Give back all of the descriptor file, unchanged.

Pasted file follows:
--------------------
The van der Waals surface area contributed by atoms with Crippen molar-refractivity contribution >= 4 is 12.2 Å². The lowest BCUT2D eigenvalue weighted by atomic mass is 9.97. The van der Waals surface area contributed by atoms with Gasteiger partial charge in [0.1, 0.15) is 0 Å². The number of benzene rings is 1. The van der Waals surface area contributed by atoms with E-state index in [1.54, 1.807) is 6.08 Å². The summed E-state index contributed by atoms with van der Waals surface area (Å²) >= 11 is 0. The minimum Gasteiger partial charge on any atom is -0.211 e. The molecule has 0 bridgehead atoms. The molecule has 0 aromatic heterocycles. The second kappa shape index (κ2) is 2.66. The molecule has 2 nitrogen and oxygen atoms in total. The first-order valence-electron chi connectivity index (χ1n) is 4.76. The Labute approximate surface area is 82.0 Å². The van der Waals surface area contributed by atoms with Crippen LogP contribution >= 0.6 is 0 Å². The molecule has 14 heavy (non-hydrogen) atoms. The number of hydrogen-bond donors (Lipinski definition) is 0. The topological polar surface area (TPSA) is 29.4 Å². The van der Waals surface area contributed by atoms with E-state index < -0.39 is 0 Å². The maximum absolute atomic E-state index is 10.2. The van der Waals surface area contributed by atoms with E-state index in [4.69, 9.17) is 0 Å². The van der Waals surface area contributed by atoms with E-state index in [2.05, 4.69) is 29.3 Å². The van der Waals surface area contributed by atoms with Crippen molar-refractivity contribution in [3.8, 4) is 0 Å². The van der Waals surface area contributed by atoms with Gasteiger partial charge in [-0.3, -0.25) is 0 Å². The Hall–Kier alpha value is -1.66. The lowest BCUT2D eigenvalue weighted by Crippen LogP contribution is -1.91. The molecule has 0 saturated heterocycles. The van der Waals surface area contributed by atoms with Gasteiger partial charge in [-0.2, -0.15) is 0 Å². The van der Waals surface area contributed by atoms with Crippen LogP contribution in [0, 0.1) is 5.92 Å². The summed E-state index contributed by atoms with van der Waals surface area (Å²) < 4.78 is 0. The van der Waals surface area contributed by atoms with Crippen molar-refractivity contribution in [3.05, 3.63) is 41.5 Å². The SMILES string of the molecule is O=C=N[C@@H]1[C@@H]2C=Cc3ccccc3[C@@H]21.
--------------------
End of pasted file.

The van der Waals surface area contributed by atoms with Crippen molar-refractivity contribution >= 4 is 12.2 Å². The lowest BCUT2D eigenvalue weighted by atomic mass is 9.97. The van der Waals surface area contributed by atoms with Gasteiger partial charge in [0.1, 0.15) is 0 Å². The number of benzene rings is 1. The van der Waals surface area contributed by atoms with E-state index in [1.54, 1.807) is 6.08 Å². The summed E-state index contributed by atoms with van der Waals surface area (Å²) >= 11 is 0. The minimum Gasteiger partial charge on any atom is -0.211 e. The molecule has 0 bridgehead atoms. The molecule has 0 aromatic heterocycles. The second kappa shape index (κ2) is 2.66. The molecule has 2 nitrogen and oxygen atoms in total. The first-order valence-electron chi connectivity index (χ1n) is 4.76. The Labute approximate surface area is 82.0 Å². The van der Waals surface area contributed by atoms with Crippen LogP contribution >= 0.6 is 0 Å². The molecule has 14 heavy (non-hydrogen) atoms. The number of hydrogen-bond donors (Lipinski definition) is 0. The topological polar surface area (TPSA) is 29.4 Å². The van der Waals surface area contributed by atoms with E-state index < -0.39 is 0 Å². The maximum absolute atomic E-state index is 10.2. The van der Waals surface area contributed by atoms with E-state index in [4.69, 9.17) is 0 Å². The van der Waals surface area contributed by atoms with E-state index in [2.05, 4.69) is 29.3 Å². The van der Waals surface area contributed by atoms with Crippen molar-refractivity contribution in [3.8, 4) is 0 Å². The van der Waals surface area contributed by atoms with Gasteiger partial charge in [-0.3, -0.25) is 0 Å². The Hall–Kier alpha value is -1.66. The lowest BCUT2D eigenvalue weighted by Crippen LogP contribution is -1.91. The molecule has 0 saturated heterocycles. The van der Waals surface area contributed by atoms with Gasteiger partial charge in [-0.2, -0.15) is 0 Å². The van der Waals surface area contributed by atoms with Crippen LogP contribution in [0, 0.1) is 5.92 Å². The summed E-state index contributed by atoms with van der Waals surface area (Å²) < 4.78 is 0. The van der Waals surface area contributed by atoms with Crippen molar-refractivity contribution in [3.05, 3.63) is 41.5 Å². The SMILES string of the molecule is O=C=N[C@@H]1[C@@H]2C=Cc3ccccc3[C@@H]21.